Court Finally Approves Settlement Agreement in New Mexico Institutional Case

June 21, 2019

On June 21, 2019, the United States District Court for the District of New Mexico gave its final approval to a new Settlement Agreement in the longstanding community integration case, Jackson v. Los Lunas. The Court concluded that the Settlement Agreement was fair, reasonable, and adequate because it established a durable remedy to cure the original constitutional and federal statutory violations which were found in 1990.

The Court first reviewed the history of this case, which originally included over 700 individuals with intellectual and developmental disabilities (IDD) who were confined in two large state institutions. After failing to comply with the remedial order entered as part of the Court’s 1990 liability decision, the parties eventually entered four consent decrees in 1997, 2005, and 2015 – none of which were fully satisfied. Frustrated by its failure to comply with its own agreements, in 2015 the State moved to terminate the case, claiming that changed circumstances rendered these agreements onerous and against the public interest. Although the District Court found that the State’s ongoing noncompliance with both the purpose and the provisions of the consent decrees precluded termination of the case, the Tenth Circuit reversed, holding that the proper test was whether there remained an ongoing violation of federal law and whether a durable remedy had been implemented. In response to this decision, the parties decided to negotiate a new Settlement Agreement that would describe in detail what was necessary to achieve that durable remedy.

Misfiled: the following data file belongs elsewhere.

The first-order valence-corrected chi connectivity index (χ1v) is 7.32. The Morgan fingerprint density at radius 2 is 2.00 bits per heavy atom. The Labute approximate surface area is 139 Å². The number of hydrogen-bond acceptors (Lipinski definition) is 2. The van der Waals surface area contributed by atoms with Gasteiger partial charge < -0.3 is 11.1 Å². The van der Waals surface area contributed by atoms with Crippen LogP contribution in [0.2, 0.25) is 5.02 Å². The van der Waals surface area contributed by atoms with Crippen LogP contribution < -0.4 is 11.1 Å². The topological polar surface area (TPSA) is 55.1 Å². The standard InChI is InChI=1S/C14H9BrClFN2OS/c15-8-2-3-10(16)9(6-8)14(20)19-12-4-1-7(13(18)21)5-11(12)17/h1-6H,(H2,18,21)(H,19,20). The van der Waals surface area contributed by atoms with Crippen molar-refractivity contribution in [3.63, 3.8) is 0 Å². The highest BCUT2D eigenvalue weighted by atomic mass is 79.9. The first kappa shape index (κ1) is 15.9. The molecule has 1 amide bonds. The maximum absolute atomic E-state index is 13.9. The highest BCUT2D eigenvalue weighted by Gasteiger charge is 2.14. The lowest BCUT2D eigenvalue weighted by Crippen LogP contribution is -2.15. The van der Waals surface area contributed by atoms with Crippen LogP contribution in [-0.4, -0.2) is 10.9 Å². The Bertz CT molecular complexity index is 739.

In approving the Settlement Agreement, the Court noted that the parties concurred that the State had established policies, procedures, and waiver standards that were sufficient to create a durable remedy, but that there was a significant gap between actual practice and these policies. The core purpose of the Settlement Agreement was to ensure compliance with those policies and standards. The parties had agreed, in entering the settlement, that a durable remedy required compliance with all designated policies and standards, and that only when such compliance was achieved would the Court dismiss the case.